Software gives small Arlington the big picture

Arlington County, Va., fire chief Edward Plaugher can detail every square mile, building and land feature of the Washington, D.C., suburb, which covers 26 square miles and has a population of 189,000.

Even with such human expertise, the county Fire Department uses a system of digital pictures and metrics software to view its territory. Plaugher said the system helps the fire department respond to emergencies and other calls because dispatchers and firefighters use it to see, in seconds, what a house or building looks like, what is around it and how tall it is.

Arlington County was the first U.S. county to install the Pictometry Information System and Electronic Field Study, both from Pictometry International Corp. of Rochester, N.Y. The system came in especially handy Sept. 11, when a hijacked jet crashed into the Pentagon'in Arlington County.

Soon after the crash, county workers pulled up pictures of the structure. The software measured the area of the crash and provided county authorities, the FBI and military police with as many as 12 views of the building.

'We could count the windows and figure out how large the blast damage was,' Plaugher said. 'We can plot ... exact measurements of the critical components of the incident scene and then pass the information to the other authorities.'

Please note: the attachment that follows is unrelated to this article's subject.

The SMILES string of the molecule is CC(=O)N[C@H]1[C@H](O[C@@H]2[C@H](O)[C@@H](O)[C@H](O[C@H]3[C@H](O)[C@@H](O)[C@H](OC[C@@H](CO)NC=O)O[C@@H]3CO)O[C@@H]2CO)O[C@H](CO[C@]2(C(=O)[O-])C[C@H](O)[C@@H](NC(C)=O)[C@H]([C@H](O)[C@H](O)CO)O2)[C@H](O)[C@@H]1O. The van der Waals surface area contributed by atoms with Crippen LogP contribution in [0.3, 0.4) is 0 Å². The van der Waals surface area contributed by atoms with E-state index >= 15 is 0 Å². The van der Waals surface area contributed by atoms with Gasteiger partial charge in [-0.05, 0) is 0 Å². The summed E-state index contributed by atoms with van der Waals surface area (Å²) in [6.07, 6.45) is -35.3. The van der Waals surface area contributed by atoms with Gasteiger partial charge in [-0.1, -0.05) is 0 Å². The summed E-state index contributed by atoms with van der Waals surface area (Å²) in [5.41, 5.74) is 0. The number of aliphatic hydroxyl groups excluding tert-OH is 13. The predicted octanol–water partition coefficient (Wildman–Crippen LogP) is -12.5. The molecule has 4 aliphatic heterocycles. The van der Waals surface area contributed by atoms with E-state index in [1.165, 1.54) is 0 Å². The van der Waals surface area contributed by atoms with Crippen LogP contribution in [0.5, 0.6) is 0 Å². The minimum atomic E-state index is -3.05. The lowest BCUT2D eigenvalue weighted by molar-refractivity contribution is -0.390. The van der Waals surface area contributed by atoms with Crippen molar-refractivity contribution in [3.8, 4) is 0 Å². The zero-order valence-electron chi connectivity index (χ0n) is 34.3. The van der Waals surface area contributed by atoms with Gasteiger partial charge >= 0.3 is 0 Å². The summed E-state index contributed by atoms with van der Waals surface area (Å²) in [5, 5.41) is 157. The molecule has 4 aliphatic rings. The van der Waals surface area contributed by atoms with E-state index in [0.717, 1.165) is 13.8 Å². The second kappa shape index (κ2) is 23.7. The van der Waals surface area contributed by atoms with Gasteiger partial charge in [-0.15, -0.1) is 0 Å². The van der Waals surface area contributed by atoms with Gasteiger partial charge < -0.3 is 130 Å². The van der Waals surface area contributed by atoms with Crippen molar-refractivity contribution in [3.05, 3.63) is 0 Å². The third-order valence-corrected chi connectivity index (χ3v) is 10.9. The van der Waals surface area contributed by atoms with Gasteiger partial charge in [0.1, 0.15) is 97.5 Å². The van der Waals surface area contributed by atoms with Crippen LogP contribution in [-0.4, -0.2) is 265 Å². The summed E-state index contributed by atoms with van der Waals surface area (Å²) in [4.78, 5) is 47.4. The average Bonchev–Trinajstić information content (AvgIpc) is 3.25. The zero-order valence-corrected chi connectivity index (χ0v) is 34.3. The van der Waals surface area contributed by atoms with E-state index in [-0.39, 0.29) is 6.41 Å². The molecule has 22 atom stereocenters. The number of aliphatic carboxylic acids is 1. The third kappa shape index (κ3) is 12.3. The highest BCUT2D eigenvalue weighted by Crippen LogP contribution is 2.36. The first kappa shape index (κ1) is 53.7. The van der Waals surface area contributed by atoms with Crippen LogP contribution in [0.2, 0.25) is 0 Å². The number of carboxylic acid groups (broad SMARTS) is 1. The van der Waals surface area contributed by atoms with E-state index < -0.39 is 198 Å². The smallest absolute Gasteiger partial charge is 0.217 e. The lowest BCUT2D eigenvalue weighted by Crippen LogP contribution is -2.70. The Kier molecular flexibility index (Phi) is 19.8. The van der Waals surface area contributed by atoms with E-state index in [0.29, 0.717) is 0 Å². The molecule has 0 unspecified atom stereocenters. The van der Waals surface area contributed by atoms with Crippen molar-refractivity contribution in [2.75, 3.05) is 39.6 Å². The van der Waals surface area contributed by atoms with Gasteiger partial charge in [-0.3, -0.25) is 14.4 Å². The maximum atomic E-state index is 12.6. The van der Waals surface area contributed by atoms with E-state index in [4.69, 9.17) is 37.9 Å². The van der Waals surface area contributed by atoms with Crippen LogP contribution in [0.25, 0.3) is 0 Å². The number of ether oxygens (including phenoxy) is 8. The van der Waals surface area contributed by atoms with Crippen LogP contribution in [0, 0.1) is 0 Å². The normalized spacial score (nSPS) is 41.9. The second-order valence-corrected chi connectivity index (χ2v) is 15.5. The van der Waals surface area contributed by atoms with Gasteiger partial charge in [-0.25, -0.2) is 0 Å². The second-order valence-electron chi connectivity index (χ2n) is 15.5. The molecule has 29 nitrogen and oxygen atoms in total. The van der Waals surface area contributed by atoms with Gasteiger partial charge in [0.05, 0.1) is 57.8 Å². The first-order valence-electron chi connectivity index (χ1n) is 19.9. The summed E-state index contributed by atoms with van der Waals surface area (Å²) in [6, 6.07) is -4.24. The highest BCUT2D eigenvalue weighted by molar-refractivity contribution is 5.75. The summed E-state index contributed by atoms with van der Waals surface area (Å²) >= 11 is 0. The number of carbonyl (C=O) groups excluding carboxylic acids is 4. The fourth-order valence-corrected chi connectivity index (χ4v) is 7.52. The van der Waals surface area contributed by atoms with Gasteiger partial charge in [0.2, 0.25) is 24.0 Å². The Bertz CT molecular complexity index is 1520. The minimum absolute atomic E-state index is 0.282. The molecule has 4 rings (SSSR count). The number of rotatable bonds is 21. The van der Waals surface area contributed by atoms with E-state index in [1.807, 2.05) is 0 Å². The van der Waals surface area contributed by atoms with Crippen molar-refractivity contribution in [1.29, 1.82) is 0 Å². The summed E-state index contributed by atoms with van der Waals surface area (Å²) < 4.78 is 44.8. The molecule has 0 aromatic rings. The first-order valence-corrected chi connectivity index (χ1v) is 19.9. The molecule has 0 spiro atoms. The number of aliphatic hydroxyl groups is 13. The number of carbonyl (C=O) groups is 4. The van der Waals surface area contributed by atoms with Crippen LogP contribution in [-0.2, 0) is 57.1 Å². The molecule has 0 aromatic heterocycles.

Plaugher said federal authorities were given printouts of Pentagon pictures so they could orient themselves within the large area of land.

The system, which cost the county $14,000, runs on a 1-GHz Pentium III notebook PC from WinBook Computer Corp. of Hillard, Ohio. The notebook has 256M of RAM and a 20G hard drive.

The system runs on Microsoft Windows operating systems and can be used with most geographic information systems software, said Dick Kaplan, the company president and CEO.

Pictometry provided digitized aerial photographs of the county in square mile sections from three directions: straight down, 40 degree side angles from north to south and from east to west. Pictometry then divided the county into 49 subsectors of 750 square feet and created nine more oblique angle pictures.

The county stored the images and through the Electronic Field Study software measured the distance between two points, the radius of a section and other features.

Arlington County's images take up 9G of storage. Larger counties might need anywhere from 60G to a terabyte of space, Kaplan said.

'Before this system, we had to measure the distances by hand,' Plaugher said. 'This gives us a pretty wonderful operational capability.'

The department shared the data with the county police, public works, parks and recreation, and environmental services departments.

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